Indiana Puts a Halt on Vanity License Plates

Jul 22

They’re amusing, they’re personal to each driver, and they entertain others while sitting in traffic. You guessed it: vanity license plates.

I’ve seen many in my day. Personally, I find vanity license plates quite entertaining whilst sitting in the passenger seat, especially during those long trips; they keep my mind active without having to read a 300 page book. I’ve often times sat bewildered at what someone is trying to say to me, but more times than not, I chuckle when I do figure it out. However, according to the State of Indiana, these personalized plates aren’t so fun. Some are even being deemed inappropriate and misleading. Because of this new dislike for certain license plates, the Indiana Bureau of Motor Vehicles (BMV) has put a temporary halt to the creation of new personalized license plates.

The whole reason for this? Hoosier police officer Rodney Vawter is a cop with his own sense of pride and humor when it comes to his profession.

For the past three years, Vawter had a license plate that read “0INK.” For those of you who don’t understand, let me explain. Police officers, no matter where you go, have many nicknames, i.e. “Copper” and “Po Po”. The most common nickname I hear: “Pig.” Now, not everyone calls officers that nickname to their face, but for Vawter, according to his lawsuit, he “selected the phrase ‘oink’ for his license plate because, as a police officer who has been called ‘pig’ by arrestees, he thought it was both humorous and also a label that he wears with some degree of pride.” Those are gutsy people being arrested, if you ask me. But I suppose if you’re already headed to the big house, you don’t have much else to lose.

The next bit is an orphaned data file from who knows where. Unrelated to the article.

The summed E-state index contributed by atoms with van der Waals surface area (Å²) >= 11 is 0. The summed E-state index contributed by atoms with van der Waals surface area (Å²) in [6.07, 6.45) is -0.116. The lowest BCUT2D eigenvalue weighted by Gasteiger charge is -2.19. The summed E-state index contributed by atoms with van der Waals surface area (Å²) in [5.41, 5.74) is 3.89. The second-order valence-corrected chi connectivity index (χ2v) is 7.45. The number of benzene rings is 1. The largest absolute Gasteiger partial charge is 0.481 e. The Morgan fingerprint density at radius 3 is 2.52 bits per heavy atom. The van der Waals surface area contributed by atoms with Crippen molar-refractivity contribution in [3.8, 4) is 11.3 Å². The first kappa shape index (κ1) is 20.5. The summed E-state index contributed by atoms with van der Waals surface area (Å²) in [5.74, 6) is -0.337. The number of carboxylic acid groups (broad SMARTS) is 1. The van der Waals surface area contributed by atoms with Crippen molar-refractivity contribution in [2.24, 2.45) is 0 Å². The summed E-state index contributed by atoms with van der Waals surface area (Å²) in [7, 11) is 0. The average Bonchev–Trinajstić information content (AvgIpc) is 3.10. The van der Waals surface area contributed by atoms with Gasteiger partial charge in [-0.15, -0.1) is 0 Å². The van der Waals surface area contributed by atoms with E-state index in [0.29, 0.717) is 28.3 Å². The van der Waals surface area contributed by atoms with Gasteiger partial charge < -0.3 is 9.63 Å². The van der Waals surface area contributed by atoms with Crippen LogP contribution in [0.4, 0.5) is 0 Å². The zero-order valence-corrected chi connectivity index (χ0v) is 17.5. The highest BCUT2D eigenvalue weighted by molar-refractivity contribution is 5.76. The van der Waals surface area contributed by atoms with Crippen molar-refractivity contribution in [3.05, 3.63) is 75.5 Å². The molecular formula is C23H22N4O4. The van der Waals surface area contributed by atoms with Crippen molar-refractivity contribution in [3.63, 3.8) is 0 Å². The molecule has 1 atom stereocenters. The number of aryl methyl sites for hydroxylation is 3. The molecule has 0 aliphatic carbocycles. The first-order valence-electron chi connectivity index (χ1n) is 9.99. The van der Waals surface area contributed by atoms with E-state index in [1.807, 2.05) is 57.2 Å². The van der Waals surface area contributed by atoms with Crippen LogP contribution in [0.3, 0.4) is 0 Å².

Although this copper takes pride in the nickname, the BMV decided to not renew his license plate when he requested do so this past March. The BMV told Vawter that his personalized license plate was inappropriate and cited a state law that allows the BMV the right to refuse the issue of a license plate officials believe holds “a connotation offensive to good taste and decency” or “would be misleading.”

According to Ken Falk, the legal director for the ACLU, he believes the statute should be considered an unconstitutionally vague infringement on free speech.

“I don’t understand that,” stated Falk. “This [suspension] in no way affects the lawsuit, so I’m not sure what the BMV is saving in expenses. The lawsuit we have challenges not the PLP program; it challenges the standards by which plates are assessed and the fact that apparently the BMV is using standards” that are not written out in neither law nor code.

And I agree. What happened to our freedom of speech? Are children pretending to be piglets during make believe offending officers if they oink? What if on top of Vawter’s love for his job as a “pig” (please don’t arrest me, officers. I’m only repeating what Vawter thinks is humorous) he also finds that pig farmers are great contributors to our society? What if Vawter reveals how much he enjoys pigging out (pun not originally intended) on bacon? Everyone loves bacon.

I believe the entire halt on new vanity plates in Indiana and this lawsuit are only occurring because the person wanting to keep “0INK” on his license plate is an officer himself. I say, if he wants everyone to know that he has pride in his job and that he can handle a joke, then why not advertise it? His license plate isn’t hurting anyone and the money for the plate is coming out of his pocket. Anyway, what are kids saying these days? “YOLO?” If “you only live once” (thank you Drake, for your input into today’s society), a license plate that has no obscenities is not that bad. There are worse things in life.

*Picture of license plate shown is the basis of the lawsuit against the Indiana Bureau of Motor Vehicles (BMV) filed by officer Rodney G. Vawter and is also a photocopy. Photo Credit: Gannett from The Indianapolis Star)

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